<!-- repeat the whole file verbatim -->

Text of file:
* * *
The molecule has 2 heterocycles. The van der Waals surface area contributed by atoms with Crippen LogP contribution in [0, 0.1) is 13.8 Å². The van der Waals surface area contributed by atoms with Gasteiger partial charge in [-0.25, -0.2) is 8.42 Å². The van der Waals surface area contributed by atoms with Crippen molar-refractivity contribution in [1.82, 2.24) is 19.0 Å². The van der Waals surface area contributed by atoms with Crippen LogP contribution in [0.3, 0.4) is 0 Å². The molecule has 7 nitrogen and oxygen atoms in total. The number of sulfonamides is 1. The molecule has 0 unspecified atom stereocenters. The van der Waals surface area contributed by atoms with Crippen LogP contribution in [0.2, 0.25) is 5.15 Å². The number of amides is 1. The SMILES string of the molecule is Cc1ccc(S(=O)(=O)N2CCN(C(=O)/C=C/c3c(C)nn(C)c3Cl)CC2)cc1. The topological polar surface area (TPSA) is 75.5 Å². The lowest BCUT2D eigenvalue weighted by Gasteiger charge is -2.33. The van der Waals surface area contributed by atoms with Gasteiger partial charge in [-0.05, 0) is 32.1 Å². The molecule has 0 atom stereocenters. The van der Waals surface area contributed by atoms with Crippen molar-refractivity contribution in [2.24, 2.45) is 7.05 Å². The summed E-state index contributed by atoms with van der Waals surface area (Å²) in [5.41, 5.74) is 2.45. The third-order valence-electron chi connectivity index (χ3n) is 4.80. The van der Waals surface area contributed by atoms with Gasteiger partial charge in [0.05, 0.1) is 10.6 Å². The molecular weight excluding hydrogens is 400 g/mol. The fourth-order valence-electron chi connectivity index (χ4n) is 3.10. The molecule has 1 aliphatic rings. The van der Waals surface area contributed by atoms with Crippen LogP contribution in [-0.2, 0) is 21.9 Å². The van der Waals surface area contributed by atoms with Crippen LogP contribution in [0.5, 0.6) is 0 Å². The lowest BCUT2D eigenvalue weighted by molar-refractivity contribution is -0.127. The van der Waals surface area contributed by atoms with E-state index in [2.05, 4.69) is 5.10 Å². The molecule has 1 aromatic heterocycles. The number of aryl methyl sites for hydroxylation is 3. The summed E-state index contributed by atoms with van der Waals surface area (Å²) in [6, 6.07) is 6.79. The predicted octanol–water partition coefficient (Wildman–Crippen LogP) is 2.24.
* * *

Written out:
The molecule has 2 heterocycles. The van der Waals surface area contributed by atoms with Crippen LogP contribution in [0, 0.1) is 13.8 Å². The van der Waals surface area contributed by atoms with Gasteiger partial charge in [-0.25, -0.2) is 8.42 Å². The van der Waals surface area contributed by atoms with Crippen molar-refractivity contribution in [1.82, 2.24) is 19.0 Å². The van der Waals surface area contributed by atoms with Crippen LogP contribution in [0.3, 0.4) is 0 Å². The molecule has 7 nitrogen and oxygen atoms in total. The number of sulfonamides is 1. The molecule has 0 unspecified atom stereocenters. The van der Waals surface area contributed by atoms with Crippen LogP contribution in [0.2, 0.25) is 5.15 Å². The number of amides is 1. The SMILES string of the molecule is Cc1ccc(S(=O)(=O)N2CCN(C(=O)/C=C/c3c(C)nn(C)c3Cl)CC2)cc1. The topological polar surface area (TPSA) is 75.5 Å². The lowest BCUT2D eigenvalue weighted by Gasteiger charge is -2.33. The van der Waals surface area contributed by atoms with Gasteiger partial charge in [-0.05, 0) is 32.1 Å². The molecule has 0 atom stereocenters. The van der Waals surface area contributed by atoms with Crippen molar-refractivity contribution in [2.24, 2.45) is 7.05 Å². The summed E-state index contributed by atoms with van der Waals surface area (Å²) in [5.41, 5.74) is 2.45. The third-order valence-electron chi connectivity index (χ3n) is 4.80. The van der Waals surface area contributed by atoms with Gasteiger partial charge in [0.05, 0.1) is 10.6 Å². The molecular weight excluding hydrogens is 400 g/mol. The fourth-order valence-electron chi connectivity index (χ4n) is 3.10. The molecule has 1 aliphatic rings. The van der Waals surface area contributed by atoms with Crippen LogP contribution in [-0.2, 0) is 21.9 Å². The van der Waals surface area contributed by atoms with Crippen LogP contribution in [0.5, 0.6) is 0 Å². The lowest BCUT2D eigenvalue weighted by molar-refractivity contribution is -0.127. The van der Waals surface area contributed by atoms with E-state index in [2.05, 4.69) is 5.10 Å². The molecule has 1 aromatic heterocycles. The number of aryl methyl sites for hydroxylation is 3. The summed E-state index contributed by atoms with van der Waals surface area (Å²) in [6, 6.07) is 6.79. The predicted octanol–water partition coefficient (Wildman–Crippen LogP) is 2.24.